Synopses & Reviews
June 2012 marks the two hundredth anniversary of the outbreak of the War of 1812. Most people know the War of 1812 as the military conflict between Great Britain and the United States that lasted from 1812 until 1815, but the truth is that Canada, including Canadian First Peoples, and Native Americans were caught up in the war too. This highly visual book with photographs and maps supplied by the Canadian War Museum and text by distinguished historian Peter MacLeod, examines the War of 1812 from the diverse perspectives of American, British, Canadian, and Native participants. For Canadians, the War of 1812 was all about American invasions. For Americans, it was about standing up to Britain. For the British, it was an annoying sideshow to the Napoleonic Wars raging in Europe. For Native Americans, it was a desperate struggle for freedom and independence as they fought to defend their homelands. Canadians and Americans have used the War of 1812 as a source for nation-building narratives, centred on their stories of the war. But all four groups fought and remembered their own War of 1812. Viewing the conflict through the eyes of the four principal combatants will provide readers with a better appreciation of the War of 1812, a crucial event in Canadian history.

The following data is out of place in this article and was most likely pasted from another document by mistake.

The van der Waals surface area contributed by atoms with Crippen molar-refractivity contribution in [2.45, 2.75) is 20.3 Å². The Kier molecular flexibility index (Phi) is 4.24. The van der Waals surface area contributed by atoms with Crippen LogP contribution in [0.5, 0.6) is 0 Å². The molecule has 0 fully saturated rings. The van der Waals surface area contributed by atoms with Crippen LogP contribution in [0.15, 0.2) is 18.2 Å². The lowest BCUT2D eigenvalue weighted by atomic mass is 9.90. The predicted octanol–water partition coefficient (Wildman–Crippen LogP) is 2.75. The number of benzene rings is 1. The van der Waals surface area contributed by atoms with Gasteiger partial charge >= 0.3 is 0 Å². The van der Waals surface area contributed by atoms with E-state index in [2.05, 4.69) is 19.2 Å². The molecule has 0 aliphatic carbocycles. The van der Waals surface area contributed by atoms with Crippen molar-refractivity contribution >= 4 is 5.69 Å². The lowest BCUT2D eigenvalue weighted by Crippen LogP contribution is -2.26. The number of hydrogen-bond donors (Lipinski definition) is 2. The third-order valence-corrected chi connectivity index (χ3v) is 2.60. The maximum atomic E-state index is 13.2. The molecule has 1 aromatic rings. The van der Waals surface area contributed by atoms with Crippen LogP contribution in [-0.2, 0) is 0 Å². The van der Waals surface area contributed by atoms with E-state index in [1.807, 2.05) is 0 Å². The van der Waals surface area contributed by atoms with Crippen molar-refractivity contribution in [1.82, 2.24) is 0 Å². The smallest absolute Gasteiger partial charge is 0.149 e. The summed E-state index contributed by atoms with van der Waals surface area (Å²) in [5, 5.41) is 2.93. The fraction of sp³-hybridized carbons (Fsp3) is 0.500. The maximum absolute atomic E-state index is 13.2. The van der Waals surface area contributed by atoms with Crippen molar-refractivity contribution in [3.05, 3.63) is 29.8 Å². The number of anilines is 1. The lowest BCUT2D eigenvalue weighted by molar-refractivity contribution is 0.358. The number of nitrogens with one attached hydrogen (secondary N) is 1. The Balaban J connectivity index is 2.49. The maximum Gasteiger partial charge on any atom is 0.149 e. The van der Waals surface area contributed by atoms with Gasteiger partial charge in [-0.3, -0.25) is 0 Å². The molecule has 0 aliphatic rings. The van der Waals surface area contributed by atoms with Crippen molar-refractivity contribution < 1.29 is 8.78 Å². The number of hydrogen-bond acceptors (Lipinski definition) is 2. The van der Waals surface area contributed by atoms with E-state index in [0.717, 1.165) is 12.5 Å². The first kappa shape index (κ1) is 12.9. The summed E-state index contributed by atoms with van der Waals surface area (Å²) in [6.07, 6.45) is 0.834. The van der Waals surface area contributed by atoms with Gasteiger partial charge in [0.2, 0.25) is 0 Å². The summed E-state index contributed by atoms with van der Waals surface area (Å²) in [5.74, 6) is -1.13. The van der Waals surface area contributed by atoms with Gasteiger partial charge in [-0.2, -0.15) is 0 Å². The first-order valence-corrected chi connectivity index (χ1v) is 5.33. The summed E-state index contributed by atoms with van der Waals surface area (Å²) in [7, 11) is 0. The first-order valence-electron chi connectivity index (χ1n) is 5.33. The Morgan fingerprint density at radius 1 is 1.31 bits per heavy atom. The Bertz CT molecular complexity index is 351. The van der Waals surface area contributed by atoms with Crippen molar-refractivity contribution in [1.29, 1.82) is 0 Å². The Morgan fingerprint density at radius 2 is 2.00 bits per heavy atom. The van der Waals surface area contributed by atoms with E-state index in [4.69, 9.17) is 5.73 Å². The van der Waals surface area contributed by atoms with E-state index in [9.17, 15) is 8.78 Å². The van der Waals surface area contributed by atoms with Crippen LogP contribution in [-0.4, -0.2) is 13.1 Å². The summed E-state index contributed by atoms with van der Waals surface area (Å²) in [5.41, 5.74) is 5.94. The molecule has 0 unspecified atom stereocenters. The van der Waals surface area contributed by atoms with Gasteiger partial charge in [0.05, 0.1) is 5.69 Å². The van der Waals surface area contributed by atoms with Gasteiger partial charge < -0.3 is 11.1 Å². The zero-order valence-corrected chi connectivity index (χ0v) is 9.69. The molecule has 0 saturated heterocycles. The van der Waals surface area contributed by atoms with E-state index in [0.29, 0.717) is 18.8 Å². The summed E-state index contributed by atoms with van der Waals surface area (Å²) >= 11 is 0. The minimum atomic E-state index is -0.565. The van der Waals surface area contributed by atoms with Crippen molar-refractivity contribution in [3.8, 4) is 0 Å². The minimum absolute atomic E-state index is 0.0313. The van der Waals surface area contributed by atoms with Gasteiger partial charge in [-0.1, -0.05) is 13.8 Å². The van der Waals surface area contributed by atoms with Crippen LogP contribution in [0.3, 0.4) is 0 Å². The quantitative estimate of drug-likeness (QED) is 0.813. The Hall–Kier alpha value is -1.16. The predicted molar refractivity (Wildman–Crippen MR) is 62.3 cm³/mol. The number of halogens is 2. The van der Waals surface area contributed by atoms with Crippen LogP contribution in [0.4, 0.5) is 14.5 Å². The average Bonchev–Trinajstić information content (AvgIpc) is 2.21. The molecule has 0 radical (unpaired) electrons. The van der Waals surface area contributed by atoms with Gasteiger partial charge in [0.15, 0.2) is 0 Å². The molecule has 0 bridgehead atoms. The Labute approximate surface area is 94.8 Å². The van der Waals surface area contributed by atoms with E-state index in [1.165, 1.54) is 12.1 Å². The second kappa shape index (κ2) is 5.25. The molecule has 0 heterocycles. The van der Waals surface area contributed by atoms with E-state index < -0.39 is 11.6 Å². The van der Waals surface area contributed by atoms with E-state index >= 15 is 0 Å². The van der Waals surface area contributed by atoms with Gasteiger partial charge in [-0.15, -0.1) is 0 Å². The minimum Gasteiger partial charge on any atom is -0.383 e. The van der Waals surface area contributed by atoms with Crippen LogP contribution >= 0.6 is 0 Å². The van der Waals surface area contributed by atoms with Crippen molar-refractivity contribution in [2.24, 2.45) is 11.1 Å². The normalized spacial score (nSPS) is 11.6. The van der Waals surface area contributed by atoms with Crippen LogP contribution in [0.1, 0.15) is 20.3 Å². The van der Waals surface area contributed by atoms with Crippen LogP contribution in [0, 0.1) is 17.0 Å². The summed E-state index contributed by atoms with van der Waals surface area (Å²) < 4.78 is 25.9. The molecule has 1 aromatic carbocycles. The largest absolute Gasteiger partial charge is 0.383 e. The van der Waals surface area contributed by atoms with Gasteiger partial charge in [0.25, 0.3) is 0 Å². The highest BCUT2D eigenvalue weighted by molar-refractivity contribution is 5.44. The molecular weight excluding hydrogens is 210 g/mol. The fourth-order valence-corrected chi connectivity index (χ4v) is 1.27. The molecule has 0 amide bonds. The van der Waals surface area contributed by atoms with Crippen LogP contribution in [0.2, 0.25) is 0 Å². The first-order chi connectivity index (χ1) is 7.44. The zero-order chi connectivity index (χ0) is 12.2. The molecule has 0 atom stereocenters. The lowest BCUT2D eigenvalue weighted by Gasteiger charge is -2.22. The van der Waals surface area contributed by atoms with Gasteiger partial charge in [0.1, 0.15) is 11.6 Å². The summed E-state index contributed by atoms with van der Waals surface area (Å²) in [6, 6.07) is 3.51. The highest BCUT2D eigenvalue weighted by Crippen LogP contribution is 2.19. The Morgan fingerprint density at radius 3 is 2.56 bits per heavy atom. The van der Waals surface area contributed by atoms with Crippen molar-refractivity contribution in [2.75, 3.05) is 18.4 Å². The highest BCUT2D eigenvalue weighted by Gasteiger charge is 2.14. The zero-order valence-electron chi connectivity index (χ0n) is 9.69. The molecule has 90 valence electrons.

The book's publication will coincide with the opening of a major corresponding exhibit at the Canadian War Museum about the War of 1812, which will run from June 15, 2012 to January 6, 2013.
About the Author
D. Peter MacLeod
is the pre-Confederation historian at the Canadian War Museum, where he curated the exhibits on the Seven Years' War and Battle of the Plains of Abraham for the permanent galleries. A longstanding student of 18th-century Canada, he is the author of The Canadian Iroquois and the Seven Years' War
(published in French as Les Iroquois et la guerre de sept ans
). He lives in Ottawa, Ontario.